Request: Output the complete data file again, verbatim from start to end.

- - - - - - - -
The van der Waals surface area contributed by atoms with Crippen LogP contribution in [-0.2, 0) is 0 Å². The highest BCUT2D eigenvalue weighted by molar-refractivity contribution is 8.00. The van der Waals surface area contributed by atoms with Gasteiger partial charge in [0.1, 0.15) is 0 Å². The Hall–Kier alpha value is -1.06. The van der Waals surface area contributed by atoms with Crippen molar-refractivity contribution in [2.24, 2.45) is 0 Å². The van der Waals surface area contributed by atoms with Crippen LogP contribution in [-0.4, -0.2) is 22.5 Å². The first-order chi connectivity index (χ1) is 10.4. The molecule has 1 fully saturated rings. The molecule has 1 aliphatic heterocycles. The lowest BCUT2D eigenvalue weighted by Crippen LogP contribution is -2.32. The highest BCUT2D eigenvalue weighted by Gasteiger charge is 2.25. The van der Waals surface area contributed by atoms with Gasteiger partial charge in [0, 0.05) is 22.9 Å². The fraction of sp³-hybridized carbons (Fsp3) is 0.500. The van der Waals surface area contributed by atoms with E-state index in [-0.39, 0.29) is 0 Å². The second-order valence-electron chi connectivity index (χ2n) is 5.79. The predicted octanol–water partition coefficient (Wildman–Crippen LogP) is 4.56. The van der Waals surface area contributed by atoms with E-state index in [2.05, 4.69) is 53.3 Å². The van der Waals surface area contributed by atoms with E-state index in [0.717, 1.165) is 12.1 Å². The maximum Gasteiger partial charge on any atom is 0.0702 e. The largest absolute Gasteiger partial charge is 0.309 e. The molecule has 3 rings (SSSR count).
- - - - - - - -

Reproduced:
The van der Waals surface area contributed by atoms with Crippen LogP contribution in [-0.2, 0) is 0 Å². The highest BCUT2D eigenvalue weighted by molar-refractivity contribution is 8.00. The van der Waals surface area contributed by atoms with Gasteiger partial charge in [0.1, 0.15) is 0 Å². The Hall–Kier alpha value is -1.06. The van der Waals surface area contributed by atoms with Crippen molar-refractivity contribution in [2.24, 2.45) is 0 Å². The van der Waals surface area contributed by atoms with Crippen LogP contribution in [-0.4, -0.2) is 22.5 Å². The first-order chi connectivity index (χ1) is 10.4. The molecule has 1 fully saturated rings. The molecule has 1 aliphatic heterocycles. The lowest BCUT2D eigenvalue weighted by Crippen LogP contribution is -2.32. The highest BCUT2D eigenvalue weighted by Gasteiger charge is 2.25. The van der Waals surface area contributed by atoms with Gasteiger partial charge in [0, 0.05) is 22.9 Å². The fraction of sp³-hybridized carbons (Fsp3) is 0.500. The van der Waals surface area contributed by atoms with E-state index in [-0.39, 0.29) is 0 Å². The second-order valence-electron chi connectivity index (χ2n) is 5.79. The predicted octanol–water partition coefficient (Wildman–Crippen LogP) is 4.56. The van der Waals surface area contributed by atoms with E-state index in [2.05, 4.69) is 53.3 Å². The van der Waals surface area contributed by atoms with E-state index in [0.717, 1.165) is 12.1 Å². The maximum Gasteiger partial charge on any atom is 0.0702 e. The largest absolute Gasteiger partial charge is 0.309 e. The molecule has 3 rings (SSSR count).